IVF parents to face fewer and faster checks

People seeking to use fertility treatment will face fewer checks, under new guidelines.

Under the Human Fertilisation and Embryology Act, fertility clinics have to assess the welfare of a child born via fertility treatment. These focus on a number of areas, including: mental and physical conditions in the parents, which could threaten a child’s care; drug and alcohol abuse; previous convictions related to harming children; and medical history, which means that the child could be born with a serious medical condition.

However, doctors are also required to question potential parents on a series of social issues, including their ability to provide a stable environment for a child.

The revised guidance, introduced by the Human Fertilisation and Embryology Authority, removes vague and subjective social questions from the assessment, focusing instead on the risk of serious harm to the child.

Clinics would assume that they would provide treatment, unless evidence of serious harm to the child is found. Clinicians would also be allowed to use their professional judgement to decide which cases needed further investigation, rather than having to contact a patient’s GP in every case.

The HFEA said that the new guidelines would be “fairer and clearer” for fertility patients. Suzi Leather, Chair of the HFEA, said: “By focussing more clearly on the risk factors that could lead to serious harm, we will have a system that is fairer for patients and more proportionate for doctors whilst still protecting children's interests.

“These new guidelines will enable medical teams to get on with the job and will give patients reassurance that the process will not be unjustifiably burdensome or intrusive.”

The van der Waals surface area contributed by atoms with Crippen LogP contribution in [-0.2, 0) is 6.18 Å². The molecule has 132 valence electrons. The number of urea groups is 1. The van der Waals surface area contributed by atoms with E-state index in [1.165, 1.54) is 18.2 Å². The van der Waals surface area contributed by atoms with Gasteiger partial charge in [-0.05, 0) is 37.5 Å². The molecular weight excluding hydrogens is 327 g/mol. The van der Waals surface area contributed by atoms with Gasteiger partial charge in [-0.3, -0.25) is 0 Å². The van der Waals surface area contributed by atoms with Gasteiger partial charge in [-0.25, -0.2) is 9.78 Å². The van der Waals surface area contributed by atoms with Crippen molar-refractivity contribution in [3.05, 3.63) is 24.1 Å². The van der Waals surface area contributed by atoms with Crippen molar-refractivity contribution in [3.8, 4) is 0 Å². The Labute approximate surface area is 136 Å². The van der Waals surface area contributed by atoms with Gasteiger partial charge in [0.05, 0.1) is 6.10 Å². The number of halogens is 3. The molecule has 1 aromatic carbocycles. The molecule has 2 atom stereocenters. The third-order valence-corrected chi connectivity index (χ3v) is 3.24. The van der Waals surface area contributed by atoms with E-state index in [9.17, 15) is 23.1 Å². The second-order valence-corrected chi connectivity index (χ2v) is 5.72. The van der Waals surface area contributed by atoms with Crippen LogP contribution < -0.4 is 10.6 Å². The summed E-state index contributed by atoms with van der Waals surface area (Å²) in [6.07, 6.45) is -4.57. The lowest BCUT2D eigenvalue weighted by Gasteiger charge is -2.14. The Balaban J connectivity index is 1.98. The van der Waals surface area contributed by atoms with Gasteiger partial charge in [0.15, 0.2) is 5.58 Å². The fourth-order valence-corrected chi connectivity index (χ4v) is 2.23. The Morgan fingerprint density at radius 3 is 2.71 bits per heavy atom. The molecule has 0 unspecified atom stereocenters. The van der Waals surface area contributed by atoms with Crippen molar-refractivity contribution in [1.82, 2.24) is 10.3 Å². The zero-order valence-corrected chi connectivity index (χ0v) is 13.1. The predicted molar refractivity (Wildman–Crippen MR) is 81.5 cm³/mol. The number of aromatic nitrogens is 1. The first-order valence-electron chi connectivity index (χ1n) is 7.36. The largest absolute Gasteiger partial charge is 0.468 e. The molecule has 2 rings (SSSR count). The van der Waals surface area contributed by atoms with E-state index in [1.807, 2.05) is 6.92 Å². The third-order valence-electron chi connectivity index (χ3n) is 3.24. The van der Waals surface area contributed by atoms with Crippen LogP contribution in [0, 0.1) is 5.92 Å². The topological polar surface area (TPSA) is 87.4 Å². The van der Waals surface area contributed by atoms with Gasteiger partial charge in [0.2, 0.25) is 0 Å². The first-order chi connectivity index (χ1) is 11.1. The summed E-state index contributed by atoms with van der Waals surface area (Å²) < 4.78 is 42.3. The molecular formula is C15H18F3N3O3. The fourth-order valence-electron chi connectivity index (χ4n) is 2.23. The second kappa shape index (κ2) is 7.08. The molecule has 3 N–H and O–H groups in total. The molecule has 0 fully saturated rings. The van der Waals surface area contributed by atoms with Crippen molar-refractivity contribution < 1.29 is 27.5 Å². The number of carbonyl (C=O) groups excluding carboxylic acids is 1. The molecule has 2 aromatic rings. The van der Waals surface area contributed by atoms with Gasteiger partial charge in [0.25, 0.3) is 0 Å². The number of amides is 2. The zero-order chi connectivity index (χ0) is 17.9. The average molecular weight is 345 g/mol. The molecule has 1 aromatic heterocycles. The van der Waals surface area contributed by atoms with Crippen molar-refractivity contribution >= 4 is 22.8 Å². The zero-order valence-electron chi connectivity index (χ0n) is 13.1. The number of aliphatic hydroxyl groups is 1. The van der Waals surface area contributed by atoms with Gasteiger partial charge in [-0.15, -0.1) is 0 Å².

The new guidelines will be fully implemented by January 2006.


Related UK National News Stories
Click here for the latest headlines.

28 January 2009
Consultation To End Child Poverty, Launched
The Government has today set out plans to make sure every child gets the best start in life by tackling child poverty, which can unfairly hold children back and prevent them reaching their full potential.
10 December 2009
Child Obesity 'Levelling Off'
New figures have suggested escalating child obesity in the UK is beginning to level off, however, rates are still too high, according to the government. The National Child Measurement Programme suggested families are benefiting from knowing the facts about their child's weight.
03 August 2009
NSPCC Calls Rise After Death Of Baby P
More people are calling the NSPCC Helpline about serious child abuse since the death of Baby Peter two years ago. Between April 2008 and March 2009, the 24-hour freephone service passed on 11,243 suspected child protection cases to police or social services - an increase of more than a third over two years.
08 March 2006
Report notes increase in child porn sites
The number of child porn sites reported to police has increased by almost 80%, a new report has revealed. The report, by the Internet Watch Foundation, said that public intolerance of child abuse sites and the development of new skills aimed at tackling the distribution of such images had led to the increase in reports.
20 February 2015
Council Votes To Outsource All Services
Northamptonshire County Council has voted to accept plans to outsource all services and move the majority of its staff to new bodies. The council is seeking to save £68 million by outsourcing all services, including the fire service, waste management and promotion of the county's economy.